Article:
A simple answer to a simple question. That's all Werner Schramm required.
–Mary Doria Russell - A thread of grace - pg 9
This book I loved. Loved.
But I should have guessed, I’ve loved most of Russell’s books. I wasn’t hugely fond of part of Children of God, as I recall, but I still intend to reread it at some point. She just writes such wonderful characters. And then puts them in such interesting plots. And then asks so many questions of the reader.
In this case the setting is Italy at the end of World War II, a setting I’d never really thought about before. I mean once Italy surrenders the history books just sort of move on to dealing with the rest of the war, or at least the overview ones I’ve read. This is the story of Jews escaping into Italy, of the Italians that hid them, and those who fought back. But we also have a Nazi doctor looking for some sort of forgiveness.
” There’s a saying in Hebrew,” he tells her, ” ‘No matter how dark the tapestry God weaves for us, there’s always a thread of grace.’ After the Yom Kippur roundup in ’43, people all over Italy helped us. Almost fifty thousand Jews were hidden. Italians, foreigners. And so many of them survived the occupation. I keep asking myself, Why was it so different here? Why did Italians help when so many others turned away?”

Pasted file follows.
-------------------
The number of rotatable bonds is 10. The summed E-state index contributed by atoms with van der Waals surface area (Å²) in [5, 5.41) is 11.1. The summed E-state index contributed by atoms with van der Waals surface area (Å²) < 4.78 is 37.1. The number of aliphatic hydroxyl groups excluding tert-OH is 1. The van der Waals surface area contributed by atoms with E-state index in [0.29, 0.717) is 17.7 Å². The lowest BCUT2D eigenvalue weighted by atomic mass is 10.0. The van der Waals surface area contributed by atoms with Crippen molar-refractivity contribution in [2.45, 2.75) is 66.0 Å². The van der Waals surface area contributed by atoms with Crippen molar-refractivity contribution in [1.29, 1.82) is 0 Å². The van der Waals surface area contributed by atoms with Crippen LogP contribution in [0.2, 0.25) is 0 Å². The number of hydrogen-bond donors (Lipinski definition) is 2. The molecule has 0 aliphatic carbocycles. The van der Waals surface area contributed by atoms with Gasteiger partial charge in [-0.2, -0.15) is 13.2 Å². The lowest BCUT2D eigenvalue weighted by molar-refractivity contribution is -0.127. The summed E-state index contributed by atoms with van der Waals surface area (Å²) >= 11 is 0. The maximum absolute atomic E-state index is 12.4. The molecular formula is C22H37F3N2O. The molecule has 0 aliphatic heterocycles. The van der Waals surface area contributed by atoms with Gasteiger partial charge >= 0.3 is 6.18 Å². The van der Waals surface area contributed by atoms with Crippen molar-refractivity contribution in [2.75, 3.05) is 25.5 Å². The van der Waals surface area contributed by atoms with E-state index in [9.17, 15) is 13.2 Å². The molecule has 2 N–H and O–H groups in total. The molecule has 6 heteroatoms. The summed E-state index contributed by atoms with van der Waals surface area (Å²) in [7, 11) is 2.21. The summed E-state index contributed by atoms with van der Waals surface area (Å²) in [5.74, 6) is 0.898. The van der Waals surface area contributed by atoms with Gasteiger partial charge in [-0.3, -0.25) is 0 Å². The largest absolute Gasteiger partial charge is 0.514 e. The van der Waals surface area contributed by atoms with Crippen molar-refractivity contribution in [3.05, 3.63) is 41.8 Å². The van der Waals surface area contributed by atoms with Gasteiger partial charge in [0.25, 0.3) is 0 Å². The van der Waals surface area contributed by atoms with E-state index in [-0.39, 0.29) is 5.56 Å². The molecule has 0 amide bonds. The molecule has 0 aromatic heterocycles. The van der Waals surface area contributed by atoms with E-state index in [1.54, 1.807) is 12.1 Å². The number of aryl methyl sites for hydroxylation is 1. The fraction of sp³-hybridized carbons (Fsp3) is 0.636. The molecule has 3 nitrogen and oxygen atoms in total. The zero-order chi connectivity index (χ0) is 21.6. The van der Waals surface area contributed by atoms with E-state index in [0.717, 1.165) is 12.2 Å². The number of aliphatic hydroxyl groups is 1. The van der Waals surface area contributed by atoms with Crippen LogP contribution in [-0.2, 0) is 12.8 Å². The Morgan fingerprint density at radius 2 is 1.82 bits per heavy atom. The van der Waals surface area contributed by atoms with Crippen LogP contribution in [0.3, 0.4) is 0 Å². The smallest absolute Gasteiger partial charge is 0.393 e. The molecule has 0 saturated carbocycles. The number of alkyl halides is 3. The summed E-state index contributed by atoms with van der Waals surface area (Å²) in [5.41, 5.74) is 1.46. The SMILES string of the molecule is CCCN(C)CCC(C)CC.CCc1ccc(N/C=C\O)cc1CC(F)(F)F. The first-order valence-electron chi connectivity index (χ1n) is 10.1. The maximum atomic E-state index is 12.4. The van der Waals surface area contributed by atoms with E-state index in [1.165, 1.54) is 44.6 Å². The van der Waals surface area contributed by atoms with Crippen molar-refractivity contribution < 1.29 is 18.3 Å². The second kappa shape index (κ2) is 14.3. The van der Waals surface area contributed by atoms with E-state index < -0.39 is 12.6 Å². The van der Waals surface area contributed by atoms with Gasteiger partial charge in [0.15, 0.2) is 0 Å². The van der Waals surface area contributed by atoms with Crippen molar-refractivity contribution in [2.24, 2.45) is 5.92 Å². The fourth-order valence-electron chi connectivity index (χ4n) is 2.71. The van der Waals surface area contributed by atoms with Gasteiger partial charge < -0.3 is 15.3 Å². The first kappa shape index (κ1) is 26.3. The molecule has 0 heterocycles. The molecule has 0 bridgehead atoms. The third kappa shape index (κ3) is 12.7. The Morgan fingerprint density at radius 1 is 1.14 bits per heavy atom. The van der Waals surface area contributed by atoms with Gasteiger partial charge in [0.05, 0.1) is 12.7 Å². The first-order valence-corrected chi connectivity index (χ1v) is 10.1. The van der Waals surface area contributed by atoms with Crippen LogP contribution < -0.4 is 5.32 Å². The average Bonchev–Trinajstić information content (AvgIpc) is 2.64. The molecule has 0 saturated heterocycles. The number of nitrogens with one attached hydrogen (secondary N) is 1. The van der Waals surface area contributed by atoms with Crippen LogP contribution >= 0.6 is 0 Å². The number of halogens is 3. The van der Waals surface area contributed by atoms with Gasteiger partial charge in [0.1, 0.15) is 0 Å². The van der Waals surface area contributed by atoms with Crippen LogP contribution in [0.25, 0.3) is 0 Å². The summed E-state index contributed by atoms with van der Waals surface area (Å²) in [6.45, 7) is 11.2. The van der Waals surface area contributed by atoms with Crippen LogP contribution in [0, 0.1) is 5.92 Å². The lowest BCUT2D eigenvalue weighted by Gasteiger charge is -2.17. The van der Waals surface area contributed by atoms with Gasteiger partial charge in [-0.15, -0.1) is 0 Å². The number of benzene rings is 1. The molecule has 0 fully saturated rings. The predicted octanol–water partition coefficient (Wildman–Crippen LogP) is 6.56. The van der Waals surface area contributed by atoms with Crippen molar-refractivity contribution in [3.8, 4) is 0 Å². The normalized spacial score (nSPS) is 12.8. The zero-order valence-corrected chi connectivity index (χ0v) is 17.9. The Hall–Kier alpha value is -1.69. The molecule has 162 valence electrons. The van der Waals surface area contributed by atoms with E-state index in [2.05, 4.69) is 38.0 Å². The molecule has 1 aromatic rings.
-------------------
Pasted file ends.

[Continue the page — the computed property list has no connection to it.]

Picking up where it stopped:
What I really enjoyed were the characters; they were just so well drawn and believable. You mourn each one that dies. And die they do, in an interview Russell says that she didn’t decide who would die, a coin toss did, to bring in an element of randomness. And it works. Almost too well.
The writing is perfect. Simple and easy to read, but it never shies away from the big issues, and as with the likes of The Sparrow its a book that makes you think.
I nabbed this one from work but I’ll be wanting to reread so must buy myself a copy at some stage. And I can’t wait for her fifth novel, Eight to Five, Against which is about Doc Holliday and Wyatt Earp.
Other reviews: Illiterary ;